Should You Get Massages to Aid Recovery?

By Bashir Murtaza · May 5th 2024
Find out if you should get massages to aid recovery. It's a very popular tool, but does it really help you recover for your next workout?

Recovering from workouts is an essential part of muscular growth and performance.

Massaging / myofascial release is one of the most popular ways of recovery nowadays.

You see athletes do it. People use massage guns all the time to try to help them recover or loosen up.

But could incorporating regular massages or myofascial release truly affect your recovery? If so, should you be incorporating it into your regimen?

What is a Massage / Myofascial Release?

Massage therapy aka myofascial release therapy involves manipulating the body's soft tissues to relieve stress, improve circulation, and reduce pain.

Myofascial release, a specific type of massage, targets the connective tissue (fascia) that surrounds and supports muscles, aiming to release tension and improve mobility.

Most people think of massage when someone else is using their thumbs to dive into the muscle and massage it.

This isn't always the case though.

You can use any surface that's fairly firm and sturdy, dig it into your muscle, and massage it and you are still doing massage therapy.

Effects on Muscles

Massages exert a multifaceted effect on the muscles.

Primarily, they increase blood flow, bringing fresh oxygen and nutrients to muscle tissues while aiding in the removal of waste products, such as lactic acid.

This enhanced circulation can help in the faster recovery of muscles from soreness and fatigue. There are many ways to do this like with blood flow restriction training, but let's continue.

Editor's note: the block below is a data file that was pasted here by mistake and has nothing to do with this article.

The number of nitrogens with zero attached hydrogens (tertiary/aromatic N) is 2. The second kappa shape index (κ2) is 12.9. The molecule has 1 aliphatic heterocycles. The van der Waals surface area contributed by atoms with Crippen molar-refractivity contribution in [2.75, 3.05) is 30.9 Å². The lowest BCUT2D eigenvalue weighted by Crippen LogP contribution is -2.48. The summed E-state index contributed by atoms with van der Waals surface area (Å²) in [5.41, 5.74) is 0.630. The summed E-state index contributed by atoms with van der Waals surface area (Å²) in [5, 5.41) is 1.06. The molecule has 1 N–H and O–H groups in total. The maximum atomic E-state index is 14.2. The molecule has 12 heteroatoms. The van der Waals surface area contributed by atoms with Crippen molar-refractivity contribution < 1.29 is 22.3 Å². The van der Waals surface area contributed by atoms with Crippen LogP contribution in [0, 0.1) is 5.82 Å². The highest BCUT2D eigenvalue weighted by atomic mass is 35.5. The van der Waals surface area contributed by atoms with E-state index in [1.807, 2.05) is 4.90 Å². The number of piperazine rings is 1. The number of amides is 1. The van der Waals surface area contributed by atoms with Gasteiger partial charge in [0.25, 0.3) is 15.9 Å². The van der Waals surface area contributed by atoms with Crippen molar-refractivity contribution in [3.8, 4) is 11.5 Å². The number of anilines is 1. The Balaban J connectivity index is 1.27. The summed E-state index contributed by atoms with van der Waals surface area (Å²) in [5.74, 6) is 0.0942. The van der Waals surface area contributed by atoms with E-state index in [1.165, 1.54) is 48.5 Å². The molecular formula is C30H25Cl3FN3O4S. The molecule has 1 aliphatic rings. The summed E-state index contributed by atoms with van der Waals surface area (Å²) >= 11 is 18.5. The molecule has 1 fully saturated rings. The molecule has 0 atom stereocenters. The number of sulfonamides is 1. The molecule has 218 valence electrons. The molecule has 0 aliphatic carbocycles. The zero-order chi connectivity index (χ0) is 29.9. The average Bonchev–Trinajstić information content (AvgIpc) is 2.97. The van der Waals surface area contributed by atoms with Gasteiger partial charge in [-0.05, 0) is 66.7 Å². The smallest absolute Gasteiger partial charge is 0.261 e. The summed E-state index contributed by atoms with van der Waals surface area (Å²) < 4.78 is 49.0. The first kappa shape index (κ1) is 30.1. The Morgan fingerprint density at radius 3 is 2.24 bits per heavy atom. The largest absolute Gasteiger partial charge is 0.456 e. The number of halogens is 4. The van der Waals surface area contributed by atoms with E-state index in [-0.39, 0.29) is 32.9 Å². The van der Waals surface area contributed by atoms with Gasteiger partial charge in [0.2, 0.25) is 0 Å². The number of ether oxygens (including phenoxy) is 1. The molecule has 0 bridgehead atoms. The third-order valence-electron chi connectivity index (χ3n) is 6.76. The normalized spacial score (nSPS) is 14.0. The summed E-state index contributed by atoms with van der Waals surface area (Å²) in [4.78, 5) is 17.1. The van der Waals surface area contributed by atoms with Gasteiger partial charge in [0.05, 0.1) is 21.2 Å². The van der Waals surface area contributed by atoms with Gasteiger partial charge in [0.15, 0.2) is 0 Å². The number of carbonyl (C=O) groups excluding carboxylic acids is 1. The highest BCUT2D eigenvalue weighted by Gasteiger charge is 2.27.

Moreover, massages help in breaking down adhesions aka knots that form in muscle fibers and tissues as a result of overuse or injury.

These knots can restrict movement and cause pain. By applying pressure and movement, massage therapy can help in realigning these muscle fibers and reducing discomfort.

The role of fascia in this context is crucial.

Fascia is a dense, fibrous network of connective tissue that surrounds and includes your muscles, bones, nerves, and blood vessels.

Under stress or injury, the fascia can become tight and restricted, causing pain and limited mobility.

Myofascial release targets these fascial restrictions.

It involves applying gentle, sustained pressure into the myofascial connective tissue to eliminate pain and restore motion.

By easing tension in the fascia, myofascial release enhances muscular function and flexibility, thereby contributing to overall muscle health and recovery.

The combination of improved blood flow, reduced adhesions, and eased fascial tension makes massage a powerful tool in muscle recovery and maintenance.

Does Massage Aid in Recovery?

So we know what massaging is. But does massaging actually help with recovery?

Let's look at what some studies say.

A study conducted by scientists at the Wyss Institute and Harvard John A. Paulson School of Engineering and Applied Sciences found that massages can help injured muscles heal faster and stronger.